The STOCK Act prohibits lawmakers from trading on insider knowledge gained from their privileged position in the government. Under its provisions, legislators cannot use material non-public information – the kind they might receive in a briefing, for example – to profit in the trading markets.
With the recent news that a number of U.S. legislators sold their stocks following intelligence briefings on the novel coronavirus and avoided the market’s huge tumble, the public has since grown outraged. These lawmakers avoided heavy losses, and there is a great deal of debate about whether these moves were made due to their privileged positions on the Senate’s Intelligence Committee.
Among the more notable sellers was Senator Richard Burr and his wife, who sold between $628,000 and $1.7 million in stock on Feb. 13, days before the market recorded a series of declines, according to the New York Times. Burr claimed his sales were based on publicly available info, not insider knowledge.
Senator Dianne Feinstein and her husband also unloaded stock in a California-based biotech company between Jan. 31 and Feb. 18, according to the Times’ analysis of publicly available financial disclosures. Feinstein says the assets were in a blind trust and she was not involved in her husband’s financial decisions.
What is the STOCK Act?
The Stop Trading on Congressional Knowledge, or the STOCK Act, for short, was passed in 2012. Before this law, it was surprisingly legal for lawmakers to use such info for gain.
Congress created the STOCK Act to prevent the kind of activity from public servants alleged in the Senate’s coronavirus trading scandal and others. The law prohibits Congress and other Congressional staff, as well as the president, vice president and specific members of the executive branch from trading on material, non-public information they may discover as part of their job.
The law also covers appointed administrative law judges, the postmaster general and other high-ranking postal officials. The rules apply not only to the government officials but also to their spouses.
How the STOCK Act works
Authorities who are covered by the act must provide detailed financial information. This includes information about transactions in assets such as stocks, bonds, commodities, futures and other types of securities. They also must disclose the terms of a home mortgage as well as detail any financial transactions of more than $1,000 within 30 to 45 days of making them.
Lawmakers are required to report this financial information to the secretary of the Senate or the clerk of the House of Representatives.
In addition to the disclosure requirements, authorities covered under the law are not allowed to take part in an IPO that is not otherwise available to the general public. However, authorities need not report their holdings in widely held investment funds such as many mutual funds and ETFs as long as the fund is either publicly traded or widely diversified, or the specified individual holds no control over the financial interests in the fund.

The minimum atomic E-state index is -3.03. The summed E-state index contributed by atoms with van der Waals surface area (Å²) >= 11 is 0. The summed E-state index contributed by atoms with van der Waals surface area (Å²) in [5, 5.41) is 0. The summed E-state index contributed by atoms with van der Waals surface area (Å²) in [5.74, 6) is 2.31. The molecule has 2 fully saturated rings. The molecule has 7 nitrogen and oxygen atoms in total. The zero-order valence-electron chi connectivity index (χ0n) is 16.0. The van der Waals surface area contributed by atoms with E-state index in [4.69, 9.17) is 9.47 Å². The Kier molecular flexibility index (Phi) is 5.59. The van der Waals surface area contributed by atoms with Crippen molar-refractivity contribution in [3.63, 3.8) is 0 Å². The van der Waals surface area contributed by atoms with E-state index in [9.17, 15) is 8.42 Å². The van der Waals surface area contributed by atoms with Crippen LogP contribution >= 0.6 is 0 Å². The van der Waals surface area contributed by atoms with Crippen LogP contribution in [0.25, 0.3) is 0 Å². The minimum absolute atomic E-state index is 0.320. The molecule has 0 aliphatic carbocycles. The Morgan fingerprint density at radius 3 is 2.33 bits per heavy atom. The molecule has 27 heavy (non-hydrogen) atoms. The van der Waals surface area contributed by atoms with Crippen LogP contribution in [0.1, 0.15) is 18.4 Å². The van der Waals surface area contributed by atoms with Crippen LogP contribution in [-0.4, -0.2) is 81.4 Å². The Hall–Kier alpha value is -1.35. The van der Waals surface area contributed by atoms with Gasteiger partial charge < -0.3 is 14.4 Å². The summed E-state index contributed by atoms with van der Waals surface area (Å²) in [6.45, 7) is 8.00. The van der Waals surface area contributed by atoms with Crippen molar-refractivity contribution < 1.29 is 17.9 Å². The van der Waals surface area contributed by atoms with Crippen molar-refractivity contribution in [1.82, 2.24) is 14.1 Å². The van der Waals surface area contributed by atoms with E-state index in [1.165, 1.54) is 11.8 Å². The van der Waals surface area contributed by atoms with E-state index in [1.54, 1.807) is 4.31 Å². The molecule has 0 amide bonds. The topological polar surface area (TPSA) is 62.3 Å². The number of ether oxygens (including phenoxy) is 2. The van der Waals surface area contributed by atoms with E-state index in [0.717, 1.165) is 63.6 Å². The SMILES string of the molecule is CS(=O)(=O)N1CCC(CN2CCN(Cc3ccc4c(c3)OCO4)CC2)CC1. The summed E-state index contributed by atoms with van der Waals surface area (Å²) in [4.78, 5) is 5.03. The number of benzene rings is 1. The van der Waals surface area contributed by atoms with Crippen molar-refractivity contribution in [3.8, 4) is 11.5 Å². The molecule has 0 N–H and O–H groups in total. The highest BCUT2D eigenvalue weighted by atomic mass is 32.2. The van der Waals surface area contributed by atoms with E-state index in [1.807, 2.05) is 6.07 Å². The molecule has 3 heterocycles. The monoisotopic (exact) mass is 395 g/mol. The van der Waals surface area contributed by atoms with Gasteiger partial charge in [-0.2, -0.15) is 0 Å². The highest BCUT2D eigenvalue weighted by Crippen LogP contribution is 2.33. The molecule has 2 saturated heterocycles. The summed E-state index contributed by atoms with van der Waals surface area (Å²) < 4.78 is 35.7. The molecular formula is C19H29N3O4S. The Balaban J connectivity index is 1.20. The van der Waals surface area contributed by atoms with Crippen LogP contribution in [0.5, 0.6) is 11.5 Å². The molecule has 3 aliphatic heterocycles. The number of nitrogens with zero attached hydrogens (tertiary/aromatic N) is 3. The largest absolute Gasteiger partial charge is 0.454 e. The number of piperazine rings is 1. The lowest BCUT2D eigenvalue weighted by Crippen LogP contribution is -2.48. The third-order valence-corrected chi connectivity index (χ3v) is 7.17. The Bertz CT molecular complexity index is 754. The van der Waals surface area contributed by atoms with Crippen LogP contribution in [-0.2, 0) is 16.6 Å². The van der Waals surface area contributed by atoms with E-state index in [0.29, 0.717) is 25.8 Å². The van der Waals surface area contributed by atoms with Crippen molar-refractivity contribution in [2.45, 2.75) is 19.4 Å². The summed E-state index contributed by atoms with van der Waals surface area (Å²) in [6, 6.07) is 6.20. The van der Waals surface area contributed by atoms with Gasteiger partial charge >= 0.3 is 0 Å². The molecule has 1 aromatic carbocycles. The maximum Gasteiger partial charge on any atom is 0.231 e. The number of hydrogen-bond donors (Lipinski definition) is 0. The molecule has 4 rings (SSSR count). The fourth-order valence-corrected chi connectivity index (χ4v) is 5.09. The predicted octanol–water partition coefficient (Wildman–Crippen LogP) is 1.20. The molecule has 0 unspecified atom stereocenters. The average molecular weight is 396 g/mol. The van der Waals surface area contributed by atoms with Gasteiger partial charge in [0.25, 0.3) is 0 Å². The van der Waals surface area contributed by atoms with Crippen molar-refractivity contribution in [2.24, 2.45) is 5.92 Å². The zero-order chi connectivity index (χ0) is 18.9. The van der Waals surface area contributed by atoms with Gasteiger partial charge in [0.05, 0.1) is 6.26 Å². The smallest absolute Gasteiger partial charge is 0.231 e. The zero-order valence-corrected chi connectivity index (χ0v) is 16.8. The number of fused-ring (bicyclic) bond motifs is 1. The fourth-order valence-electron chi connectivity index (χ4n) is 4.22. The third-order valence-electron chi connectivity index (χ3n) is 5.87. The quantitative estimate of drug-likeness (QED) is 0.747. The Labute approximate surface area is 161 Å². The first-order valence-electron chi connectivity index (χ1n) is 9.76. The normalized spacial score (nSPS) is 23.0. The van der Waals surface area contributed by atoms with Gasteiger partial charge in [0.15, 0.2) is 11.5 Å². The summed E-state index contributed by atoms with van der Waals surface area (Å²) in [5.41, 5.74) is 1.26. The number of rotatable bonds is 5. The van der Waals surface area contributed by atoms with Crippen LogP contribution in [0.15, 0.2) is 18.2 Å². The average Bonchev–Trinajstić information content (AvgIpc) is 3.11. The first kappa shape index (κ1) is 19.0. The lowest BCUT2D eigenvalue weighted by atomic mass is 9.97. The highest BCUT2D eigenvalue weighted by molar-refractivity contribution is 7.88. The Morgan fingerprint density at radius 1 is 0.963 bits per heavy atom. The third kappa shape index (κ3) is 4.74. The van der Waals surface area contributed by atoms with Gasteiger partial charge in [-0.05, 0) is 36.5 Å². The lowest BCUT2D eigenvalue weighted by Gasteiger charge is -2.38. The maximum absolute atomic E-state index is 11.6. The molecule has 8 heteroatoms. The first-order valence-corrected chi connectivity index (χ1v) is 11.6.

The STOCK Act was amended in 2013, eliminating the provision that some officials no longer had to file their trading disclosures online and make them easily accessible to the public. This rule, however, does not apply to the president, vice president, Congress or candidates for Congress. In either case, officials must still declare their holdings. The stated rationale for the change was that criminals could access the information online and influence authorities.
If convicted of a felony violation of the STOCK Act, the president, vice president or an elected official could lose their retirement benefits.
The STOCK Act also prohibits certain government officials, including members of Congress and congressional employees from influencing an employment decision of any private company by making or withholding an official act or influencing another person to do so.
Violators of this portion of the STOCK Act can be hit with a fine or up to 15 years in prison, or both, including the possibility of being disqualified from holding public office.
The STOCK Act vs. existing insider trading laws: How they differ
Insider trading laws exist to prevent the insiders of a company – its officers and directors – from buying or selling the company’s stock based on their material, non-public information about the business. The idea is that insiders are supposed to serve the owners of the business, the investors. They’re not supposed to profit at the expense of the investors.
However, insider trading laws also apply to people who have been “tipped” by insiders with material, non-public information. Such “tippees” have the same duty to avoid trading on their information, even though they are not insiders of the company.
The STOCK Act brings Congress and the other specified government officials into this category of people who can no longer trade based on receiving material, non-public information.
The STOCK Act closed a gaping hole that allowed government officials to take advantage of their position at the expense of the public they’re tasked with serving. It helps align the interests of Congress and its constituents in an effort to avoid notable conflicts of interest.
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